With a phrase well known to us—“They were of one heart and soul”—Luke summarizes the full agreement existing in the primitive community (Acts 4:32). Yet, in the history of the church, tensions and contrasts as strong as those that occurred in the early decades are rarely recorded. The Christians of Jewish origin—jealous custodians of their people’s religious customs—demanded that they continue to comply with the requirements of the law, as a sign of loyalty to God. The more open-minded spirits instead were conscious that “the traditions of the ancients” had fulfilled their task (to bring to Christ). Continuing to impose them constituted a serious obstacle to the Gentiles who wished to adhere to the gospel.
Peter—with a conservative upbringing, though not fanatic—tried to mediate between the two groups of the community, but all were a little discontented. Paul—a fanatic traditionalist—had departed from the more rigid positions of the Jewish religion. He had come to a radical break with the past, to the point that he became intolerant of those who—like Peter—had not the courage to make radical choices. A day in Antioch of Syria, he publicly insulted Peter by calling him a hypocrite (Gal 1:11-14).
As a result, relations between the two apostles were restored. Peter, in a letter, calls Paul “our beloved brother” (2 P 3:15). Together they gave their lives to Christ and today we celebrate their feast together. Through different paths—and very slowly—they have come to recognize in Jesus the Messiah of God.
Peter met for the first time the man who was to become his master along the Sea of Galilee. Earlier he identified him as the carpenter from Nazareth. Then he realized that he was a great prophet. Later, in Caesarea Philippi, he finally discovered his true identity. He declared: “You are the Christ, the Son of the living God” (Mt 16:13).
He professed a formula of perfect faith. However, to believe in Christ does not mean to adhere to a pack of truth but to share the life choices that he proposes. The dreams that Peter cultivated was not the Lord’s. “You are thinking not as God—he said—but as people do” (Mk 8:33). He began to understand only in the light of Easter. He timidly confessed his fragile faith: “Lord, you know everything, you know that I love you” (Jn 21:17).
Paul has traveled a different path. At first, he considered Jesus as an opponent to fight with, a wrecker of the messianic hopes of Israel, a blasphemer who preached a God different from that of the spiritual leaders of his people. He had known him, “according to the flesh” (2 Cor 5:16), according to the religious, political and social criteria of this world. Based on these parameters, he could not but judge him a criminal, a subversive of the established order, a heretic.
On the road to Damascus, he received the light from above and understood: Jesus, the crucified one, is God’s Messiah. From that moment everything that he considered a profit, he now reckons all as garbage (Phil 3:7-8).
If our experience of faith is less painful than that of the two apostles, whose feast we celebrate today, perhaps it is not equally authentic.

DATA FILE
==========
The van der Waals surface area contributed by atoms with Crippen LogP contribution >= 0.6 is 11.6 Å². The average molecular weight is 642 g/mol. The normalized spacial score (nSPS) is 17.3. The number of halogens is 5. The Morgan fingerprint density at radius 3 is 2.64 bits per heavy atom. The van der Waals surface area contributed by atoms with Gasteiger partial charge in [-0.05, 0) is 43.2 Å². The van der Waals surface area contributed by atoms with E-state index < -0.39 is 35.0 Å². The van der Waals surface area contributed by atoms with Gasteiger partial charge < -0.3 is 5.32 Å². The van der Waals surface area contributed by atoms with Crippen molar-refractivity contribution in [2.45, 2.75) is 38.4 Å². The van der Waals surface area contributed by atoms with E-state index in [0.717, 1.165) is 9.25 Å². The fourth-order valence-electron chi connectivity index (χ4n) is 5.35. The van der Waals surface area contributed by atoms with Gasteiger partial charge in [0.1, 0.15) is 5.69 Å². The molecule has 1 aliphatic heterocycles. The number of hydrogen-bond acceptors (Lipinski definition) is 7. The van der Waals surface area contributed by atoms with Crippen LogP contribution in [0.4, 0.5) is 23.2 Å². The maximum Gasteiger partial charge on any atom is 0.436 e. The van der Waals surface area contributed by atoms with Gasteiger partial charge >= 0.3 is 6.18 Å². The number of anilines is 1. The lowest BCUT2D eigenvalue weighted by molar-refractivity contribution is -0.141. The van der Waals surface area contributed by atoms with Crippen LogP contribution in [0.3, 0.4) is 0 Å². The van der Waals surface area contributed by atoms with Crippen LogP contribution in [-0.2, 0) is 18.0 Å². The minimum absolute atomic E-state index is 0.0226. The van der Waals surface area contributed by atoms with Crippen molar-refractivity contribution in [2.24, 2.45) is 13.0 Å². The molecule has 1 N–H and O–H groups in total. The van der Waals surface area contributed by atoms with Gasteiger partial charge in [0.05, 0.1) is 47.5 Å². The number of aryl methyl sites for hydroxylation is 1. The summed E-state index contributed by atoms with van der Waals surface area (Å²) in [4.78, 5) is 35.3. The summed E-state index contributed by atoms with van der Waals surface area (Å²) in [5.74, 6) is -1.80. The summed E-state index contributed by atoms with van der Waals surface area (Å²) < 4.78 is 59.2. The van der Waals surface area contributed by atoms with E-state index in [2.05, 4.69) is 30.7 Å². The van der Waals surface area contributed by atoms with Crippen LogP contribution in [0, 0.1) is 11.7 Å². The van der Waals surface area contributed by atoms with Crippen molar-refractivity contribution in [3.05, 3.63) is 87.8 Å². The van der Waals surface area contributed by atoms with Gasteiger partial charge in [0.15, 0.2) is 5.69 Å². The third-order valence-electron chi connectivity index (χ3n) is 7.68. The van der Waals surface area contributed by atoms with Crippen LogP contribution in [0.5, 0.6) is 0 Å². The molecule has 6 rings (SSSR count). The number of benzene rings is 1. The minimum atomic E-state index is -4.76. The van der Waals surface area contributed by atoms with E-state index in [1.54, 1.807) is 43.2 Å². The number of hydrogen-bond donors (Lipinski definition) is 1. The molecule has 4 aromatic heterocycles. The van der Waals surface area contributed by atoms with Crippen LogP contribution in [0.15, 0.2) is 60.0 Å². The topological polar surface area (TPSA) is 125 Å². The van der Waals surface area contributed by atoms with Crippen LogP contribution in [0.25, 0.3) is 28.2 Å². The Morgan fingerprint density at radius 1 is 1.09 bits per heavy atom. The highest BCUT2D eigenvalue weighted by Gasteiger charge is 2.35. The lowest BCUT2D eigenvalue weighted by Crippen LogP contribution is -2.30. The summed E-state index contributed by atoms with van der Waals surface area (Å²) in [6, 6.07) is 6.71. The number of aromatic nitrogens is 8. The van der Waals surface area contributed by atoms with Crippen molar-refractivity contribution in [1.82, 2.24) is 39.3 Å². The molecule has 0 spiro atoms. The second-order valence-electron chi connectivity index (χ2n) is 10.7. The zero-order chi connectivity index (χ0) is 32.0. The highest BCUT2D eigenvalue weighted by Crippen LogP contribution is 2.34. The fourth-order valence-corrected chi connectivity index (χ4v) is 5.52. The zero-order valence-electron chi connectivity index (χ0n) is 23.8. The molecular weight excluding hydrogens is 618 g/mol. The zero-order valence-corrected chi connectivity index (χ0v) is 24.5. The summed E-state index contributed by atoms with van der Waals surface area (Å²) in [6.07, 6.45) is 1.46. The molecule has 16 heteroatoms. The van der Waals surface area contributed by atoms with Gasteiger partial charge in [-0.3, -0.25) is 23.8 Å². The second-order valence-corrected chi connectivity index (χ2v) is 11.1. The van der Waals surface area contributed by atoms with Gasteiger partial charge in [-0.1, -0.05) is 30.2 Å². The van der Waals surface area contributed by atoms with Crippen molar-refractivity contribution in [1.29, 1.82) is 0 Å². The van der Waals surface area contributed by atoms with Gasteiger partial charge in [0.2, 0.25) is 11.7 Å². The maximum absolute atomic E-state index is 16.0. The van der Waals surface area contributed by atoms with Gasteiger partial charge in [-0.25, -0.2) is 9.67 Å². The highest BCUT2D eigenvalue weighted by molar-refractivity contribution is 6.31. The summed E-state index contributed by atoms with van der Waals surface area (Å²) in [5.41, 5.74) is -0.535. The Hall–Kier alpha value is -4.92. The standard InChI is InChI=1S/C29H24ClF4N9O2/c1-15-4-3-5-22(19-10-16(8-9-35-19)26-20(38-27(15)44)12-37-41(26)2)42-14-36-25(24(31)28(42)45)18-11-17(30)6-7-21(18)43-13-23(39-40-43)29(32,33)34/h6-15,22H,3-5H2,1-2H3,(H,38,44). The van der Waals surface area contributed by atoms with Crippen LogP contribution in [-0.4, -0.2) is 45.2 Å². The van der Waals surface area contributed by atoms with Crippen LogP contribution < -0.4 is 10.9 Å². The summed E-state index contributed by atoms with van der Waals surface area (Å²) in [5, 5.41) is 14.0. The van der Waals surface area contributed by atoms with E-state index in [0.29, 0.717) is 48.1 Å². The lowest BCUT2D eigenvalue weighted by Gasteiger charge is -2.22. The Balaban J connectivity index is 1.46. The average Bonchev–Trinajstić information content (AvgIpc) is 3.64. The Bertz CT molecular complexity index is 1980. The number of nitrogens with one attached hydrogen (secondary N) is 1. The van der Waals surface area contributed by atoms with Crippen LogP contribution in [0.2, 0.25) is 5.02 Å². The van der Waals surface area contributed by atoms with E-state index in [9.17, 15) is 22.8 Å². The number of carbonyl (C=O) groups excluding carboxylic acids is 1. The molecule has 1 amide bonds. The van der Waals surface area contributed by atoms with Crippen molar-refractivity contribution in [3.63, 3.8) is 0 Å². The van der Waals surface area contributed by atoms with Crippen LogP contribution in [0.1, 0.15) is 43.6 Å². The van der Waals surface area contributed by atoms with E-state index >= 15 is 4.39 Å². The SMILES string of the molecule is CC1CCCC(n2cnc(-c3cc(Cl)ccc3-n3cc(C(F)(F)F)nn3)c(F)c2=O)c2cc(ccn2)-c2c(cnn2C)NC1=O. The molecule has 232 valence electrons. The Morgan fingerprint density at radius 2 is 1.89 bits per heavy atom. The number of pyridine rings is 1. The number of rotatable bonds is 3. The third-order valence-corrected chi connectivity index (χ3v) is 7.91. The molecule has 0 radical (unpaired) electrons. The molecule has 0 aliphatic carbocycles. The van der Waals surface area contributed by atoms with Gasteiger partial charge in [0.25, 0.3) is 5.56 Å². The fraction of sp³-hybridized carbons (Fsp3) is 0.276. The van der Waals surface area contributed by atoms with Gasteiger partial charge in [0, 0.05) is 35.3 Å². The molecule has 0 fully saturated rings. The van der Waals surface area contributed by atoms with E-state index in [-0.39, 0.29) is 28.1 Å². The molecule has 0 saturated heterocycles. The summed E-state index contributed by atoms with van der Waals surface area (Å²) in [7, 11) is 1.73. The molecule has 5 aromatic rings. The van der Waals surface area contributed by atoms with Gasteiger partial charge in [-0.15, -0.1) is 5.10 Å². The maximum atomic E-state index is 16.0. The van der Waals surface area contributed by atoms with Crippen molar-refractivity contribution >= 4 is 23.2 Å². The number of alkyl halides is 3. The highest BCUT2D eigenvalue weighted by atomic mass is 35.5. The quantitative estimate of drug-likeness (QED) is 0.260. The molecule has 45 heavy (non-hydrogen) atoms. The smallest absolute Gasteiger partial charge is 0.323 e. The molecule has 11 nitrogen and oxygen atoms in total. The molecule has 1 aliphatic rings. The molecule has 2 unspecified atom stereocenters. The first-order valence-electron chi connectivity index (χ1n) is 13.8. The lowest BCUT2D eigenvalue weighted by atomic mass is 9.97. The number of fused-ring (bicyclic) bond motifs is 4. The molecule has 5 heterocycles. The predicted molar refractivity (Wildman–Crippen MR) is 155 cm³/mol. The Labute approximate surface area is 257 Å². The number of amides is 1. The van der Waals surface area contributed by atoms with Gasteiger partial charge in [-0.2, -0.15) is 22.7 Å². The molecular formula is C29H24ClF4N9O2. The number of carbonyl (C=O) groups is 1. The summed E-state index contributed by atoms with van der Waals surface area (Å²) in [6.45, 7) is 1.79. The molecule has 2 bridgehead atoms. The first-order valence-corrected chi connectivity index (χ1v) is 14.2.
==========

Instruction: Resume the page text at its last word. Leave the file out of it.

To internalize the message, we repeat:
“The roads are different, but all lead to the Lord.”
Before entering a street, one must pay attention to the signs. It is necessary to determine whether, by chance, no one has ventured in a wrong way.
When observing the direction of travel in which other people move, the disciple of Christ has the immediate and sharp feeling of driving against traffic. If he chooses the paths of renunciation, the sharing of goods, unselfish love, pardon without limits, keeping one’s word, he sees the traffic moving in the opposite direction. He realizes that, no matter how much he proceeds with caution and prudence, the clash becomes inevitable. He will always be the one to suffer, to be considered out of place, to be accused of breaking the rules accepted by all.
The wicked views the righteous as a “reproach to our way of thinking” (Wis 2:14), “creates embarrassment” (Wis 2:12); annoying “because he does not live like others and he behaves strangely” (Wis 2:15).
In times of persecution, doubt of taking the wrong direction can arise in a Christian.
After checking if he is really following the directions of the Master, he must not let himself be caught by fear. That is the right direction; it is he who guides with open eyes and proceeds in the light.
To internalize the message, we repeat:
“We will not be asked if we won or lost, but if we have fought for the right cause.”
Devotion to the Sacred Heart has very ancient origins. It has spread in the church especially starting from the seventeenth century through the work of a French mystic, St. Margaret Mary Alacoque. In her autobiography, this Visitation sister tells the revelations she had and refers to the famous twelve promises of the Sacred Heart from which the pious practice of the nine first Fridays of the month was derived. It is on the inspiration of this saint that the feast of the Sacred Heart was established.
Like all forms of popular piety, this too entered into crisis after the Vatican Council II. The traditional image—the one showing the Sacred Heart “on a throne of flames, radiant as the sun, with the adorable wound, surrounded by thorns and topped by a cross” is in conformity with the description given by St. Margaret Mary to whom He appeared. This image, too, first exposed in every home, was gradually replaced by others that expressed a new theological concept and a new spiritual sensitivity.
In the post-council period, many devotional practices have been abandoned. That of the Sacred Heart instead received a decisive boost by the conciliar spirit that led to seeking the solid foundation of every form of spirituality not in private revelations, to which—rightly—a more relative value has been given, but in God’s word.